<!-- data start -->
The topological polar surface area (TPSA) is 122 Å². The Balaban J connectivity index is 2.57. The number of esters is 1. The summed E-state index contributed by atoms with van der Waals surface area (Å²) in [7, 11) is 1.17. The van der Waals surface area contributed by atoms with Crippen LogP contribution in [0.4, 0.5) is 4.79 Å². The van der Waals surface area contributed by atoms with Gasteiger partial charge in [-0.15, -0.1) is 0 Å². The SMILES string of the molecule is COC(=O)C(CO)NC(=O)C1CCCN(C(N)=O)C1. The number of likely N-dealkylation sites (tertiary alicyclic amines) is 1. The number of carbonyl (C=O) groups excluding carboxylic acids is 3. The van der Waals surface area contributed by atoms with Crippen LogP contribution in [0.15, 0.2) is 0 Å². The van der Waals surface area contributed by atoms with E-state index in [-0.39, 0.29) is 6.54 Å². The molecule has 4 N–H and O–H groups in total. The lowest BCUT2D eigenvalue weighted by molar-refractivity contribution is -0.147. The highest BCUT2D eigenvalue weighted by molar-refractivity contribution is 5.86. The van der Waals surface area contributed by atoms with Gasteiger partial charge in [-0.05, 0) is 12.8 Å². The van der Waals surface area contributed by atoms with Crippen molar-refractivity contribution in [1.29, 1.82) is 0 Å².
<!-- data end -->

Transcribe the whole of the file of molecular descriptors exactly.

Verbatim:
The topological polar surface area (TPSA) is 122 Å². The Balaban J connectivity index is 2.57. The number of esters is 1. The summed E-state index contributed by atoms with van der Waals surface area (Å²) in [7, 11) is 1.17. The van der Waals surface area contributed by atoms with Crippen LogP contribution in [0.4, 0.5) is 4.79 Å². The van der Waals surface area contributed by atoms with Gasteiger partial charge in [-0.15, -0.1) is 0 Å². The SMILES string of the molecule is COC(=O)C(CO)NC(=O)C1CCCN(C(N)=O)C1. The number of likely N-dealkylation sites (tertiary alicyclic amines) is 1. The number of carbonyl (C=O) groups excluding carboxylic acids is 3. The van der Waals surface area contributed by atoms with Crippen LogP contribution in [0.15, 0.2) is 0 Å². The van der Waals surface area contributed by atoms with E-state index in [-0.39, 0.29) is 6.54 Å². The molecule has 4 N–H and O–H groups in total. The lowest BCUT2D eigenvalue weighted by molar-refractivity contribution is -0.147. The highest BCUT2D eigenvalue weighted by molar-refractivity contribution is 5.86. The van der Waals surface area contributed by atoms with Gasteiger partial charge in [-0.05, 0) is 12.8 Å². The van der Waals surface area contributed by atoms with Crippen molar-refractivity contribution in [1.29, 1.82) is 0 Å².